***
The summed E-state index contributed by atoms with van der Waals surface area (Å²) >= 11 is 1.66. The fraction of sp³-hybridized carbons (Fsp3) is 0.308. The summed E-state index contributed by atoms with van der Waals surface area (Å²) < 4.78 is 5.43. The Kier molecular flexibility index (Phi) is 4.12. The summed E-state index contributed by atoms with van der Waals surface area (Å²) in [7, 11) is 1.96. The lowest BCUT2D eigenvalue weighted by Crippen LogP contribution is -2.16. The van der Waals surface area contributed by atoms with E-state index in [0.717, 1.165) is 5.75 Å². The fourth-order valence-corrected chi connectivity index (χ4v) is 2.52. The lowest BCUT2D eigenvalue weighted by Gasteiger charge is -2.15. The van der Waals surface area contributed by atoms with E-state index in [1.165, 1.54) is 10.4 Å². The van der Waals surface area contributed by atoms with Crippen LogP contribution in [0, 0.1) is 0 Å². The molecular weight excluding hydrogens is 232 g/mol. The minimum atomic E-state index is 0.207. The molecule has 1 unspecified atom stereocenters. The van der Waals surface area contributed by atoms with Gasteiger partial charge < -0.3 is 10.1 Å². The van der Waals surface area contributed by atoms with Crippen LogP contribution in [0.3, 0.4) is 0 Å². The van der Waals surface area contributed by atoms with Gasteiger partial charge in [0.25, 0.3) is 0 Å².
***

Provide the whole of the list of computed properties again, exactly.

The summed E-state index contributed by atoms with van der Waals surface area (Å²) >= 11 is 1.66. The fraction of sp³-hybridized carbons (Fsp3) is 0.308. The summed E-state index contributed by atoms with van der Waals surface area (Å²) < 4.78 is 5.43. The Kier molecular flexibility index (Phi) is 4.12. The summed E-state index contributed by atoms with van der Waals surface area (Å²) in [7, 11) is 1.96. The lowest BCUT2D eigenvalue weighted by Crippen LogP contribution is -2.16. The van der Waals surface area contributed by atoms with E-state index in [0.717, 1.165) is 5.75 Å². The fourth-order valence-corrected chi connectivity index (χ4v) is 2.52. The lowest BCUT2D eigenvalue weighted by Gasteiger charge is -2.15. The van der Waals surface area contributed by atoms with E-state index in [1.165, 1.54) is 10.4 Å². The van der Waals surface area contributed by atoms with Crippen LogP contribution in [0, 0.1) is 0 Å². The molecular weight excluding hydrogens is 232 g/mol. The minimum atomic E-state index is 0.207. The molecule has 1 unspecified atom stereocenters. The van der Waals surface area contributed by atoms with Gasteiger partial charge < -0.3 is 10.1 Å². The van der Waals surface area contributed by atoms with Crippen LogP contribution in [0.3, 0.4) is 0 Å². The van der Waals surface area contributed by atoms with Gasteiger partial charge in [0.25, 0.3) is 0 Å².